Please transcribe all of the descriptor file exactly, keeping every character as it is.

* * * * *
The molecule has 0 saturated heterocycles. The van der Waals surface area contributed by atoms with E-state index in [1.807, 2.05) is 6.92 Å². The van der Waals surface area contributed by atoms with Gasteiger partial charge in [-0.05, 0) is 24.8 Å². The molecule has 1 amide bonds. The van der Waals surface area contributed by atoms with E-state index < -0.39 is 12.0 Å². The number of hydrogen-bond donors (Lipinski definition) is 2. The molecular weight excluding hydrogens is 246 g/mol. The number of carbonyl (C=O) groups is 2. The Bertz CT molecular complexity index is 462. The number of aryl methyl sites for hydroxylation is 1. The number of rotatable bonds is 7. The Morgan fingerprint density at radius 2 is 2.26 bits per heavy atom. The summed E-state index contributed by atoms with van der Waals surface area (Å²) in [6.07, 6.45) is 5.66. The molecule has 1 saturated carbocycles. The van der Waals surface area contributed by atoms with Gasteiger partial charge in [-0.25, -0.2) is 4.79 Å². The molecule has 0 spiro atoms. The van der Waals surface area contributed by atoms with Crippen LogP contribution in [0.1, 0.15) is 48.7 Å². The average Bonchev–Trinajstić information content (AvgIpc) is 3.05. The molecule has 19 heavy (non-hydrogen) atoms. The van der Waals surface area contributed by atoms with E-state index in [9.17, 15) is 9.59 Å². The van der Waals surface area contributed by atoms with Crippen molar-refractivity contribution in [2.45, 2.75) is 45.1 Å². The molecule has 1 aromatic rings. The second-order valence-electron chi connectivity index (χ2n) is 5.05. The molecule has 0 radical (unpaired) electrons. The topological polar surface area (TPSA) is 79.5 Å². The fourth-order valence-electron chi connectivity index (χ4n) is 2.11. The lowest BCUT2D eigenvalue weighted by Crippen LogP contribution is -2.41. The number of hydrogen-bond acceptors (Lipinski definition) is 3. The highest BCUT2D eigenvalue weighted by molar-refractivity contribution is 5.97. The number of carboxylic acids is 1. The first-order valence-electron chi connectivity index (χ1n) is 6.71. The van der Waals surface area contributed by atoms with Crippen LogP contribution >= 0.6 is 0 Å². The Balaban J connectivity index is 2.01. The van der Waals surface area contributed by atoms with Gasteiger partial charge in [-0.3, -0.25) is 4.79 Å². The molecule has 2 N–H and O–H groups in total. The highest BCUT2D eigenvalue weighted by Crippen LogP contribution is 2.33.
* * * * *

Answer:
The molecule has 0 saturated heterocycles. The van der Waals surface area contributed by atoms with E-state index in [1.807, 2.05) is 6.92 Å². The van der Waals surface area contributed by atoms with Gasteiger partial charge in [-0.05, 0) is 24.8 Å². The molecule has 1 amide bonds. The van der Waals surface area contributed by atoms with E-state index < -0.39 is 12.0 Å². The number of hydrogen-bond donors (Lipinski definition) is 2. The molecular weight excluding hydrogens is 246 g/mol. The number of carbonyl (C=O) groups is 2. The Bertz CT molecular complexity index is 462. The number of aryl methyl sites for hydroxylation is 1. The number of rotatable bonds is 7. The Morgan fingerprint density at radius 2 is 2.26 bits per heavy atom. The summed E-state index contributed by atoms with van der Waals surface area (Å²) in [6.07, 6.45) is 5.66. The molecule has 1 saturated carbocycles. The van der Waals surface area contributed by atoms with Gasteiger partial charge in [-0.25, -0.2) is 4.79 Å². The molecule has 0 spiro atoms. The van der Waals surface area contributed by atoms with Crippen LogP contribution in [0.1, 0.15) is 48.7 Å². The average Bonchev–Trinajstić information content (AvgIpc) is 3.05. The molecule has 19 heavy (non-hydrogen) atoms. The van der Waals surface area contributed by atoms with E-state index in [9.17, 15) is 9.59 Å². The van der Waals surface area contributed by atoms with Crippen molar-refractivity contribution in [2.45, 2.75) is 45.1 Å². The molecule has 1 aromatic rings. The second-order valence-electron chi connectivity index (χ2n) is 5.05. The molecule has 0 radical (unpaired) electrons. The topological polar surface area (TPSA) is 79.5 Å². The fourth-order valence-electron chi connectivity index (χ4n) is 2.11. The lowest BCUT2D eigenvalue weighted by Crippen LogP contribution is -2.41. The number of hydrogen-bond acceptors (Lipinski definition) is 3. The highest BCUT2D eigenvalue weighted by molar-refractivity contribution is 5.97. The number of carboxylic acids is 1. The first-order valence-electron chi connectivity index (χ1n) is 6.71. The van der Waals surface area contributed by atoms with Crippen LogP contribution >= 0.6 is 0 Å². The Balaban J connectivity index is 2.01. The van der Waals surface area contributed by atoms with Gasteiger partial charge in [-0.3, -0.25) is 4.79 Å². The molecule has 2 N–H and O–H groups in total. The highest BCUT2D eigenvalue weighted by Crippen LogP contribution is 2.33.